I've been involved in many a discussion about what makes Bellydance "Theatrical".
Let me put forth the Wikipedia definition of theatre, and go from there:
"Theatre (in American English usually theater) is a collaborative form of fine art that uses live performers to present the experience of a real or imagined event before a live audience in a specific place. The performers may communicate this experience to the audience through combinations of gesture, speech, song, music or dance. Elements of design and stagecraft are used to enhance the physicality, presence and immediacy of the experience."
There has been a trend in Bellydance in which many dancers call themselves "Theatrical" Bellydancers. I am very glad for this! But, I do have one condition for my gladness: that the performances that self-described Bellydancers do are indeed "theatrical".
|Photo by Alison Perkel|
By the definition above, one with which I mostly agree, theatricality involves the creation of an experience for the audience and the performer. And I would say that it involves communication, the creation of an "event" through which the participants can be transported to another place and time. Or, conversely, or even simultaneously, become more aware of, and deeply involved in, the present.
To me a truly successful Theatrical performance makes the audience (even other bellydancers!) forget about the technical aspects of a piece; that they become wholly engrossed in the performance, in the story and the emotional experience.
I recently had a discussion with a lovely student of mine about what constitutes "theatricality". She had mentioned how much she enjoyed Theatrical Bellydancer Anasma's performances, in that they have a story with a beginning and ending, and that her work is inspiring in that way. (I, too love Anasma's work.)
|Ruth St Denis|
There is also cabaret style theatricality, which does not necessarily have a ritual or narrative element, but embodies a character on the stage none-the-less. Through watching the Theatrical cabaret performer we are brought into her world, maybe made to laugh, or cry, or become conscious of our own sexuality or foolishness or grace, or inspired to dance ourselves.
I sometimes see performers calling themselves "theatrcial" when they are not. Let me make a few fast friends here: it is not enough to write a great performance intro to be read by the MC stating that one is the goddess such and such doing a shamanistic ritual theatrical piece about the myth of such and such and then get on stage and do the same Tribal schtick that one always does. No. that is not theatrical. Nor is it Theatrical to get dressed up in an elaborate costume and say one is (Fill in the Blank) and then do a bunch of super-duper moves without meaning. Costuming is important but it is only part of the art form.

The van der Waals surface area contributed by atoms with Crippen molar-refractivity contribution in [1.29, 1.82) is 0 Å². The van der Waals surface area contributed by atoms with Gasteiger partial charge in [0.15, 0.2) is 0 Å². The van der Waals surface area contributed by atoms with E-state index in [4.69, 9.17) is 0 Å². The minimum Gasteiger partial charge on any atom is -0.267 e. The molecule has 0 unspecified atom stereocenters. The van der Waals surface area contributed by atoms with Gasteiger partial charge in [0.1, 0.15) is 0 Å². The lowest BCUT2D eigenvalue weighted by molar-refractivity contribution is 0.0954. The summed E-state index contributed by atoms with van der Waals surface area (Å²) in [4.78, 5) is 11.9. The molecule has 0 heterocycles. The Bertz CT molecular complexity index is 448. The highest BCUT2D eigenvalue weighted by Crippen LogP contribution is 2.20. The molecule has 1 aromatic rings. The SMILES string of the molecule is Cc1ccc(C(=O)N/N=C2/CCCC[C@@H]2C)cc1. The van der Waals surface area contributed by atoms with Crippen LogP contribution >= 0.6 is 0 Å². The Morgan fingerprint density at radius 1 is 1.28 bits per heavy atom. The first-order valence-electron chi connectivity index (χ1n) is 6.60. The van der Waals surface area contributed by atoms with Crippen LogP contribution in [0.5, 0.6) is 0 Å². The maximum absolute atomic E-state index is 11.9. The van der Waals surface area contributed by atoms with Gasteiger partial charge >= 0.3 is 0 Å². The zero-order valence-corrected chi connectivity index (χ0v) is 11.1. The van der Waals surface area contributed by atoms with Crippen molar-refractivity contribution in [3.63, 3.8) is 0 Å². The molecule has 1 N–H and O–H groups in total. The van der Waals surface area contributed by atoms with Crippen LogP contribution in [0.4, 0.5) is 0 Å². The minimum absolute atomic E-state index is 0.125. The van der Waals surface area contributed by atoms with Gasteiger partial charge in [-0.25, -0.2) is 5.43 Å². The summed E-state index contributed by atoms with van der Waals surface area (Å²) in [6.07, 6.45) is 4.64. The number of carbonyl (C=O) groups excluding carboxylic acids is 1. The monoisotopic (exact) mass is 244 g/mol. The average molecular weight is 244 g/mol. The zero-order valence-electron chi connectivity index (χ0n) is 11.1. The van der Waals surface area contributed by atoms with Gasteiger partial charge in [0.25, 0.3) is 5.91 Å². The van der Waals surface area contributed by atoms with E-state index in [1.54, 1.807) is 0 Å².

No. Theatre is an fine art form in itself. It has technique, theory, history, etc. Many dancers (particularly, eh-hem, Tribal Fusion dancers) will complain that Theatrical dancers are not demonstrating enough "technique" in their performances; that they are "resorting" to "tricks" instead of really "dancing". Oh bullshit. (Though maybe this is true sometimes with an unskilled actress) Again, Theatre itself has a technique, a technique that takes years to learn. And, when done well, it can make the difference between dance that is truly art, as opposed to dance that is a series of skillful moves, which is craft.
A successful Theatrical piece has both excellent dance form and technique as well as dramatic skill and technique. It also requires an extra element of heart and soul in order to create the magic needed to bring the audience into the experience of the piece.
To do good Theatrical Bellydance: keep going to Bellydance classes. Study form. Do your drills. But also, study Theatre. Take a class. Try improv. And maybe most important of all: study yourself. Study your psychology. Learn what moves you. Define what you want to express. Take the chance at being emotionally authentic. Be vulnerable. Be bold.
Aepril will be teaching her workshop "A Look Beyond: The Art of Costuming and Male-up for Theatrical Bellydance" on Friday at 6pm at Lumen Obscura in Santa Cruz, CA.